You are what you eat, but do you know that the time you eat dinner also determines your likelihood of developing cancer?
Well, this was the hypothesis propounded in a new study published recently in the International Journal of Cancer. To figure this out, the study’s researchers surveyed the nightly habits of a group of 1,826 breast and prostate cancer patients (621 with prostate cancer; 1,205 with breast cancer), and compared them to 2,193 healthy individuals (872 male and 1,321 female patients without cancer) as their control group. These people were chosen randomly from several primary health care centers in Spain.
Participants who ate dinner at least 9 p.m. or at least two hours before going to bed had a 26% lower risk of developing prostate cancer, and a 16% lower risk of developing breast cancer. The implication here is: Meal timing had a substantially important effect on participants’ cancer risk.
“The mechanisms are not clear,” said Dr. Manolis Kogevinas, a research professor at the Barcelona Institute for Global Health in Spain and lead author of the study. “What we know from experimental studies is that we are conditioned to function in different parts of the day,” added Kogevinas.
The researchers hypothesized that the occurrence could have something to do with the body’s circadian rhythm disruptions. The circadian rhythm is the body’s internal clock that rules metabolism, sleep cycles, hormone levels, and other aspects of our health. This rhythm can be thrown off by irregular sleep patterns, electromagnetic waves from your smartphone, and meal timing.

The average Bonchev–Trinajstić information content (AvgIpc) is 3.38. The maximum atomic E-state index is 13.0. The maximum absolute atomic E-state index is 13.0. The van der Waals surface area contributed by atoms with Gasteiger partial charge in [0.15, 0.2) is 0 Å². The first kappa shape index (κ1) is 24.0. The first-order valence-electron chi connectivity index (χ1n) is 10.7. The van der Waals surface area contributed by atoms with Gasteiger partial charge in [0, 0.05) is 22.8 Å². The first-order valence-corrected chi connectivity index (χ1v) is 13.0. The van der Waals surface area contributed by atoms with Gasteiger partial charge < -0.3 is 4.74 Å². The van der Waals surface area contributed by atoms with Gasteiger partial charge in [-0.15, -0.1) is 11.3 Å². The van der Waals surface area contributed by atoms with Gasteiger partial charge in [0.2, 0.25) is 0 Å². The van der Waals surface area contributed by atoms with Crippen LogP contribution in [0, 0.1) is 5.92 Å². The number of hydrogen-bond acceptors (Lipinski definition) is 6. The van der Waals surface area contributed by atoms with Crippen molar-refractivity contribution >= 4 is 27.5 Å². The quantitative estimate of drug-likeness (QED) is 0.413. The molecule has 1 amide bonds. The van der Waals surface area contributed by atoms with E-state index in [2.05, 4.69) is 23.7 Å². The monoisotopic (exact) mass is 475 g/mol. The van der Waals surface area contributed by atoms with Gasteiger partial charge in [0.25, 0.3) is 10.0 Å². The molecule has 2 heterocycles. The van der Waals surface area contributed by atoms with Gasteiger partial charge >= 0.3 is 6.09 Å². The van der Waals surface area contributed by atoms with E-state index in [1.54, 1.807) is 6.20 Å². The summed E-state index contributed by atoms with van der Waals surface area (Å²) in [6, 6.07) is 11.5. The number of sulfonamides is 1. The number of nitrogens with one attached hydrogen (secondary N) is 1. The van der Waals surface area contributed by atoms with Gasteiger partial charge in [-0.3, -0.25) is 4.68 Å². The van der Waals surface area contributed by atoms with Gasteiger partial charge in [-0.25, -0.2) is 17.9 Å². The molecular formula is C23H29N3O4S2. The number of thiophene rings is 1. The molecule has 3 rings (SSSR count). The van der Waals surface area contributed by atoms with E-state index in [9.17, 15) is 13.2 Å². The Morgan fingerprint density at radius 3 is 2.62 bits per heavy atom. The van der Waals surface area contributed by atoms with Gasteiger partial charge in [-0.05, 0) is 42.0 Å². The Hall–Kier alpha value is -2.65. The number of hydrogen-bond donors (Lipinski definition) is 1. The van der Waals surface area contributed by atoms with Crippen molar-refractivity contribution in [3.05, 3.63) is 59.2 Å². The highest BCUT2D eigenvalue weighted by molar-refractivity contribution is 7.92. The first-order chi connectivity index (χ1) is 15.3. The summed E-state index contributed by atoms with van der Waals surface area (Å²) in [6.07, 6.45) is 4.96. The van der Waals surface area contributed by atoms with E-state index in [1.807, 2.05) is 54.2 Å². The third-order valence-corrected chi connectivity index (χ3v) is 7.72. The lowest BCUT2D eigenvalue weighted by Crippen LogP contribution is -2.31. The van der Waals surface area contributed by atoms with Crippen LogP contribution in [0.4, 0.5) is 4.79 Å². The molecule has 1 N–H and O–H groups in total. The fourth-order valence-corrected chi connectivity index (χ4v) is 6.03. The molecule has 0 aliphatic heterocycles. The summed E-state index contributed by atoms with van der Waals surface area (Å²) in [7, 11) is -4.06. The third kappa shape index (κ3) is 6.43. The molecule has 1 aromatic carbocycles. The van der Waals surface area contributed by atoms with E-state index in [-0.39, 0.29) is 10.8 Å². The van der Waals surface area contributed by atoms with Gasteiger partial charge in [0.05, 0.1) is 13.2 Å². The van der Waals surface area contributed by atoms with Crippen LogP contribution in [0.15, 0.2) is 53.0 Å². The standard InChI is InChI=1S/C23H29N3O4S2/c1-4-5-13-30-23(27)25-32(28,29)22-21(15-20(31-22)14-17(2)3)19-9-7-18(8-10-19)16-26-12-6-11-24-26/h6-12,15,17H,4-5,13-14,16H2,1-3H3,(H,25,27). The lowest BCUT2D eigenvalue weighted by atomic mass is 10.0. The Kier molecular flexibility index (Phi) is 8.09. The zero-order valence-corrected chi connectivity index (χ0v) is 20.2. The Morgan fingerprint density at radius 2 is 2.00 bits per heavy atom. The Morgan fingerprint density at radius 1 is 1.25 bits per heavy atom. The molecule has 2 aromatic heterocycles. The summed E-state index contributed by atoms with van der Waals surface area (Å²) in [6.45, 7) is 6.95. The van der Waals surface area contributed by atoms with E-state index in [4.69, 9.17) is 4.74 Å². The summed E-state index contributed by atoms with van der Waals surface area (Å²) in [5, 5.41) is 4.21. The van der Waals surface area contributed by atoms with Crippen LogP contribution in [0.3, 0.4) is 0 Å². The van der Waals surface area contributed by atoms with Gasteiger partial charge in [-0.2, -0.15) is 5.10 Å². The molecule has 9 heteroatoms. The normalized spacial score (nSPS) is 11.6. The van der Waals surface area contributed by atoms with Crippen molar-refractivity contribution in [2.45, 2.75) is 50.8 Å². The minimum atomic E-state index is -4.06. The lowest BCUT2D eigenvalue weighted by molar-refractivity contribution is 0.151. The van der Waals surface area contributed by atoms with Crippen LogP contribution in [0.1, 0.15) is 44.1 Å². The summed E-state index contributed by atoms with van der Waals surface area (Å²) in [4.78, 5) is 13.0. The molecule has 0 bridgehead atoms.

Previous research has shown that those who disrupt the natural sleep cycle, like those BPO workers manning the night shift, have an increased risk for cancer, especially breast and prostate cancer. So eating right before bedtime have also a negative effect on health and a higher risk of developing cancer.
Catherine Marinac, a research fellow at the Dana-Farber Cancer Institute who was not involved in the study, said the results of the study are fairly similar with previous research – some hers – saying that eating in tune with the body’s natural clock may help reduce the risk of breast cancer recurrence in survivors.
“Population-based studies have found that people that eat late at night have higher rates of obesity and worse metabolic profiles,” Marinac said. Also, Marinac said that those with longer nightly fasting duration, and less late-night eating. This can lead to better blood sugar control and a lower risk of cancer recurrence.
Our take on this study is for all of us to continue with our prescribed medications, live a healthy lifestyle, maintain your ideal weight, exercise regularly, don’t text and drive, wear a seat belt. In short, enjoy life.